The Markets In the United States, it was more of the same ole, same ole… The Dow Jones Industrial Average and Standard & Poor’s 500 closed at record highs for the 34th time and 49th time this year, respectively. The impetus last week was a jobs report that far exceeded expectations. For the 10th consecutive month, more than 200,000 jobs have been created. That’s the longest string of improvements since 1994, according to Reuters. Not only did U.S. employers hire the most new workers in three years, wages ticked higher, too. An expert cited by Barron’s said the underlying report data was promising:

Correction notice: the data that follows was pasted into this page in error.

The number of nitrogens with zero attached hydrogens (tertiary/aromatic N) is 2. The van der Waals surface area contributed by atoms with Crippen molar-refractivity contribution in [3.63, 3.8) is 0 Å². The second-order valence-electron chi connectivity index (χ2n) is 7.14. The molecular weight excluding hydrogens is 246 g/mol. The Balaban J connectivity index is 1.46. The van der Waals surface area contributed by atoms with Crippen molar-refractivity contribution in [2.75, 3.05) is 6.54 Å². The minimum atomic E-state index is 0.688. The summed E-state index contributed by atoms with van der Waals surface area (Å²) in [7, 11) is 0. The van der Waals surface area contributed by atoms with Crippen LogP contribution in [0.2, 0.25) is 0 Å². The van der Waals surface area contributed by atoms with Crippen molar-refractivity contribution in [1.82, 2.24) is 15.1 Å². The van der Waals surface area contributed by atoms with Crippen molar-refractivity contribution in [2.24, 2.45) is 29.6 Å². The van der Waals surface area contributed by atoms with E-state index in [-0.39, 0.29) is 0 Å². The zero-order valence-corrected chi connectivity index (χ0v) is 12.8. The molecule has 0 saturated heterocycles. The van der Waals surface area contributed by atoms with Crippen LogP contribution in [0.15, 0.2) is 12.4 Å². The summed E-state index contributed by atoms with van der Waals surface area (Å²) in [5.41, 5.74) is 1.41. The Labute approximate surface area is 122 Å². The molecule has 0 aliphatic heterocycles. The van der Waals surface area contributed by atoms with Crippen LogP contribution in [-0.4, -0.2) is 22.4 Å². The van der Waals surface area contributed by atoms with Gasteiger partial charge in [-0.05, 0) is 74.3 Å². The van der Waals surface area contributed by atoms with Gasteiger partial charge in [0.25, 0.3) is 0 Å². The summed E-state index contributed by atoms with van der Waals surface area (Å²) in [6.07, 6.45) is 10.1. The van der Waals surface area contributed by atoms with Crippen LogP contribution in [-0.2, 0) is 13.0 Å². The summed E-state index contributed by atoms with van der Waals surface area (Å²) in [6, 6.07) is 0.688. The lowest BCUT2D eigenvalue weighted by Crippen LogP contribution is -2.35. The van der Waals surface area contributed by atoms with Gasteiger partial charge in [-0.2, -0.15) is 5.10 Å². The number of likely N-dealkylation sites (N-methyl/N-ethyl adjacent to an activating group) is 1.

“The average workweek was 34.6 hours, up from 34.5, and where it was before the 2008 crisis. That level acts as an effective ceiling to additional hours and suggests employers will have to increase hiring, he says – hence the pop in bond yields. The 10-year U.S. Treasury bond yield jumped to 2.31 percent from 2.26 percent on Friday. (Bond prices move inversely to yields.)”Analysts told CNBC.com the strong jobs report might mean the Federal Reserve will begin to raise the Fed funds rates by mid-2015. The Stoxx Europe Index closed at a relatively high level, even though things weren’t so rosy economically in the Eurozone. Inflation continued to fall and is now close to zero. The last time inflation was at 2 percent, which is the level targeted by the European Central Bank (ECB), was two years ago, according to The New York Times. The ECB continues to talk a big game without taking any action, according to Barron’s. Last week, President Mario Draghi said the ECB plans to assess the success of its current stimulus programs as well as the effects of lower energy prices early in 2015. However, he offered no specific monetary easing measures or a timeline for action. It was the same message he delivered in October and November of 2014. Experts cited by The New York Times indicated the ECB could lose credibility if it fails to act early next year.